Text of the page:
Mary Tyler Moore, who first won the hearts of American television audiences as Laura Petrie, a housewife who'd given up her career as a dancer on The Dick Van Dyke Show in the 1960s, and then again in the 70s as Mary Richards, a single local news producer on The Mary Tyler Moore Show, has died. She was 80.

That 70s show "arrived alongside the Women's Movement, making her a role model for generations of women, even though Moore didn't consider herself a feminist," notes Luchina Fisher of ABC News. "The show, which centered on Richards's work as a producer in a fictional Minneapolis newsroom and her life as a single woman, earned 29 Emmy Awards, the most for any scripted series until Frasier won its 30th Emmy."

"Moore played opposite her TV persona and received an Oscar nomination for her performance as an icy mother struggling to connect with her son in Robert Redford’s best-picture winner Ordinary People (1980)," writes Mike Barnes in the Hollywood Reporter. For "his directorial debut, Redford cast Moore as Beth Jarrett, a frighteningly cold suburban mother who can't forgive her teenage son for living after his brother (her favorite son) dies…. Moore had a film contract with Universal early in her career. She appeared in such movies as X-15 (1961), Thoroughly Modern Millie (1967), What's So Bad About Feeling Good? (1968), Don’t Just Stand There! (1968), Change of Habit (1969) opposite Elvis Presley, Six Weeks (1982) and Just Between Friends (1986)."

"In the 1996 movie Flirting with Disaster, Ms. Moore played with aplomb the mortifying adoptive mother of Ben Stiller’s character, who at one point lifts her shirt to show her son’s girlfriend how a bra should fit," writes Virginia Heffernan in the New York Times. "The influence of Ms. Moore’s Mary Richards can be seen in the performances of almost all the great female sitcom stars who followed her, from Jennifer Aniston to Debra Messing to Tina Fey, who has said that she developed her acclaimed sitcom 30 Rock and her character, the harried television writer Liz Lemon, by watching episodes of The Mary Tyler Moore Show. Many nonactresses also said that Ms. Moore—by playing a working single woman with such compassion and brio—inspired their performances in real life."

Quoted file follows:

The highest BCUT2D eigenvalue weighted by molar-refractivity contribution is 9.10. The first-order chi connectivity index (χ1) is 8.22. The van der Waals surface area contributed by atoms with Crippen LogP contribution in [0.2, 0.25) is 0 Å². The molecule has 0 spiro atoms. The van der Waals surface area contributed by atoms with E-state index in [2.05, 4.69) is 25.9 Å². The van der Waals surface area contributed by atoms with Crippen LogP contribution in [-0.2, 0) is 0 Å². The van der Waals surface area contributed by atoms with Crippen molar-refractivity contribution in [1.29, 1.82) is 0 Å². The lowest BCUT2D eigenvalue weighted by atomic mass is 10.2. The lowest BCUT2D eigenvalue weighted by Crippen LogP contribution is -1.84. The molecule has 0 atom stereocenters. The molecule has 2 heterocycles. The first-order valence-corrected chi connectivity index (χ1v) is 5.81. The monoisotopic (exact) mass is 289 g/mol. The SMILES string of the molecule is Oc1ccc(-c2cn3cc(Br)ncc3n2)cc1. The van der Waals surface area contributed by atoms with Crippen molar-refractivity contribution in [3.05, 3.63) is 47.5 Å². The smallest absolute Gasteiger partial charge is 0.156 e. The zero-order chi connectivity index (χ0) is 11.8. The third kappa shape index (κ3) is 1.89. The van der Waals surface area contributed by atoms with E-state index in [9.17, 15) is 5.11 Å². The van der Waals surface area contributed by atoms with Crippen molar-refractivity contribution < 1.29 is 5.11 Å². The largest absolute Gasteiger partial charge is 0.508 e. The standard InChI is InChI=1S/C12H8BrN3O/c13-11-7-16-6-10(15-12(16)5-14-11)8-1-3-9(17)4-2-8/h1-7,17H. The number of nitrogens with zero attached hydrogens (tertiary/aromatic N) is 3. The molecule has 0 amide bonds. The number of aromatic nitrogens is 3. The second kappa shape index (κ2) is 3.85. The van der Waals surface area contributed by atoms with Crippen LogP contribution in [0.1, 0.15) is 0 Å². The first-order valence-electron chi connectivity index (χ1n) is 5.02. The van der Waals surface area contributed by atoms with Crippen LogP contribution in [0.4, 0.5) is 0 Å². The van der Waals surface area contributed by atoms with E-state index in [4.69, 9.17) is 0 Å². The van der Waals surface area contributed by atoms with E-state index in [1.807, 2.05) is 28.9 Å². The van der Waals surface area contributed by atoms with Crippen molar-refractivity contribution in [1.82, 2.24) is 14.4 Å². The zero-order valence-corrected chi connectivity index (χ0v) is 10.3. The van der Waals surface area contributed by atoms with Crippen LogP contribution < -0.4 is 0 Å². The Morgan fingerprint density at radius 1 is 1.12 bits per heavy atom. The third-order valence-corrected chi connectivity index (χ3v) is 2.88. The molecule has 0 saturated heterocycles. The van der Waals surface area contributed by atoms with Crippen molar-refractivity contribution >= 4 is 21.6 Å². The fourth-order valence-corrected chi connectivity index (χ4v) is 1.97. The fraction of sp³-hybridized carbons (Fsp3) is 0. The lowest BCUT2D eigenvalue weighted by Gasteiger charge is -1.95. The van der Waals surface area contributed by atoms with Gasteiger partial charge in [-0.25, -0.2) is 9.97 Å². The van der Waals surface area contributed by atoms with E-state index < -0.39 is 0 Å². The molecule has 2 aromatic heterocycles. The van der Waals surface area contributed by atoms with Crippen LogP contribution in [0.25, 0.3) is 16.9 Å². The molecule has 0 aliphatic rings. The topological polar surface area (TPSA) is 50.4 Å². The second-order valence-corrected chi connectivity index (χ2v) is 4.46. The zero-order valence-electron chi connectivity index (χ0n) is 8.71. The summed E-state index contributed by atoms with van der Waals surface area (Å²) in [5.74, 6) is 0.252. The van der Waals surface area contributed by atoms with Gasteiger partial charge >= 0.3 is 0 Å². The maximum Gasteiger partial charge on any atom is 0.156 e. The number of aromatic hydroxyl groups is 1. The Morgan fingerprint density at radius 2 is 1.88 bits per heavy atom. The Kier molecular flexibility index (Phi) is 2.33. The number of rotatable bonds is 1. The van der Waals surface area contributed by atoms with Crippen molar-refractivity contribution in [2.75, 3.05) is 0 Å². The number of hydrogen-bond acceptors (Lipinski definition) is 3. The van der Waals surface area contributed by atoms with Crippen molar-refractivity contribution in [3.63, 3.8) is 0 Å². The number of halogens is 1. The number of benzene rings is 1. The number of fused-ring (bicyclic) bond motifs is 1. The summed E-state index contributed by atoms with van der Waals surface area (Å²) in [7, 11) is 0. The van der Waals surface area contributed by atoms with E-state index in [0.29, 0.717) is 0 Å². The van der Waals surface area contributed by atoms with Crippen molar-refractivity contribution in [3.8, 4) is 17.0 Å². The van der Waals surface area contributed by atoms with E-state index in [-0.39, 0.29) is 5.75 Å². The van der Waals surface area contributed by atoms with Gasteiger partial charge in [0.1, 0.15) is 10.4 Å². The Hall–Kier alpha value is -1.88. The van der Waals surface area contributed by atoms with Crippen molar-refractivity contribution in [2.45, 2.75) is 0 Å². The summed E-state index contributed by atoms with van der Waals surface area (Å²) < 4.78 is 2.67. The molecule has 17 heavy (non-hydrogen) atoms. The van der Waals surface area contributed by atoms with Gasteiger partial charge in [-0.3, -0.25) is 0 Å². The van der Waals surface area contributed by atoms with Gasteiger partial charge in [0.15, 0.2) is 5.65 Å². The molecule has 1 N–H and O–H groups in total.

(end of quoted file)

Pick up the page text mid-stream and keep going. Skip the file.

Updates, 1/27: "She was 23 years old, gorgeous of course, and had a kind of mid-Atlantic accent," begins Dick Van Dyke. "She sounded a little bit like Katharine Hepburn. My first question was, 'Can this girl do comedy?' After that I said, 'She’s a little young for me.' I got to be on hand and watch her grow into the talent she became. She was just the best."

Also in the Hollywood Reporter, James L. Brooks, who, with his partner Allan Burns, created The Mary Tyler Moore Show: "We’ve just had the women’s march, and you can’t not think of the qualities Mary had. They are the very things that we need so much right now. She had a dancer’s discipline and a dancer’s work ethic, which was extraordinary. I never recall there being a side issue—I really don’t, in seven years. It was always about the work, it was always about the script, it was always about the show…. The spirit of a show is created by its star, and she was generous, charming and graceful. And funny."

At Vulture, Jordan Crucchiola notes that, on The Frame, a podcast from NPR, David O. Russell talks about working with Moore on Flirting with Disaster: "She's an extraordinary woman. She was so hungry and excited about working and talking about this role, that I thought she had no chance of doing, that she became the character in the bar. And we borrowed a cigarette from another patron in the bar, and she just started being the character and put on sunglasses in the bar. And it kind of was amazing to me. And then I couldn't think of anybody else in the role."

Vulture's Devon Ivie recalls what Michelle Obama had to say about Moore last summer, noting that she "fondly recalled the ritual of watching the show with her family over dessert when she was a preteen: 'I was probably 10 or 11 when I saw that, and sort of started thinking, "You know what? Marriage is an option. Having a family is an option. And going to school and getting your education and building your career is another really viable option that can lead to happiness and fulfillment."' Oprah would definitely agree."

And then there's Matt Zoller Seitz at Vulture: